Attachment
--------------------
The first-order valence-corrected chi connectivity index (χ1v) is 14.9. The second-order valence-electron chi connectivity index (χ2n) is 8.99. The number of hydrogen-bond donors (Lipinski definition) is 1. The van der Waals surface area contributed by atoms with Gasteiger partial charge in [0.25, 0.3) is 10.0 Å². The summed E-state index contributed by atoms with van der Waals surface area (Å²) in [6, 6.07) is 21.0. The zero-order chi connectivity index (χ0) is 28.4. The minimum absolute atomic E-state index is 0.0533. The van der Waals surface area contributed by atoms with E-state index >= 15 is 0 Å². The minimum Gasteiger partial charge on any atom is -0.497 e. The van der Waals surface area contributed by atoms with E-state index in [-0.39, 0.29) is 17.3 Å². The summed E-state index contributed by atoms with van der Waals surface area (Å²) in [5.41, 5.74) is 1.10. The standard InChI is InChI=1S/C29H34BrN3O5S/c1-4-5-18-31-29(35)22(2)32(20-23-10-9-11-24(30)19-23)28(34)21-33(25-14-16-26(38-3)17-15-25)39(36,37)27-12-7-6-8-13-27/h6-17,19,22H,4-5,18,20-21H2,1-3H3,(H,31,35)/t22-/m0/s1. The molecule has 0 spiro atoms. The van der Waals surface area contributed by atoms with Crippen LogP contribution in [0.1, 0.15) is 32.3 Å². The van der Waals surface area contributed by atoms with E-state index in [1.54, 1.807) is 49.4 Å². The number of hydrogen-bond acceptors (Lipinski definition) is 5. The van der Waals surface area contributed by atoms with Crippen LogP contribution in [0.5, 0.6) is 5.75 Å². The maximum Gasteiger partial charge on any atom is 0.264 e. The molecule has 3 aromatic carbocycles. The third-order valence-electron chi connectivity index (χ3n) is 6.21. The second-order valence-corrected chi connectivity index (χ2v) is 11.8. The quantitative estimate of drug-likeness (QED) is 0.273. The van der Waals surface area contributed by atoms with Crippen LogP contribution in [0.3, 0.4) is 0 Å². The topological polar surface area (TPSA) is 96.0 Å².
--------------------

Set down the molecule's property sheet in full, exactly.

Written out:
The first-order valence-corrected chi connectivity index (χ1v) is 14.9. The second-order valence-electron chi connectivity index (χ2n) is 8.99. The number of hydrogen-bond donors (Lipinski definition) is 1. The van der Waals surface area contributed by atoms with Gasteiger partial charge in [0.25, 0.3) is 10.0 Å². The summed E-state index contributed by atoms with van der Waals surface area (Å²) in [6, 6.07) is 21.0. The zero-order chi connectivity index (χ0) is 28.4. The minimum absolute atomic E-state index is 0.0533. The van der Waals surface area contributed by atoms with E-state index >= 15 is 0 Å². The minimum Gasteiger partial charge on any atom is -0.497 e. The van der Waals surface area contributed by atoms with E-state index in [-0.39, 0.29) is 17.3 Å². The summed E-state index contributed by atoms with van der Waals surface area (Å²) in [5.41, 5.74) is 1.10. The standard InChI is InChI=1S/C29H34BrN3O5S/c1-4-5-18-31-29(35)22(2)32(20-23-10-9-11-24(30)19-23)28(34)21-33(25-14-16-26(38-3)17-15-25)39(36,37)27-12-7-6-8-13-27/h6-17,19,22H,4-5,18,20-21H2,1-3H3,(H,31,35)/t22-/m0/s1. The molecule has 0 spiro atoms. The van der Waals surface area contributed by atoms with Crippen LogP contribution in [0.1, 0.15) is 32.3 Å². The van der Waals surface area contributed by atoms with E-state index in [1.54, 1.807) is 49.4 Å². The number of hydrogen-bond acceptors (Lipinski definition) is 5. The van der Waals surface area contributed by atoms with Crippen LogP contribution in [0.5, 0.6) is 5.75 Å². The maximum Gasteiger partial charge on any atom is 0.264 e. The molecule has 3 aromatic carbocycles. The third-order valence-electron chi connectivity index (χ3n) is 6.21. The second-order valence-corrected chi connectivity index (χ2v) is 11.8. The quantitative estimate of drug-likeness (QED) is 0.273. The van der Waals surface area contributed by atoms with Crippen LogP contribution in [0.3, 0.4) is 0 Å². The topological polar surface area (TPSA) is 96.0 Å².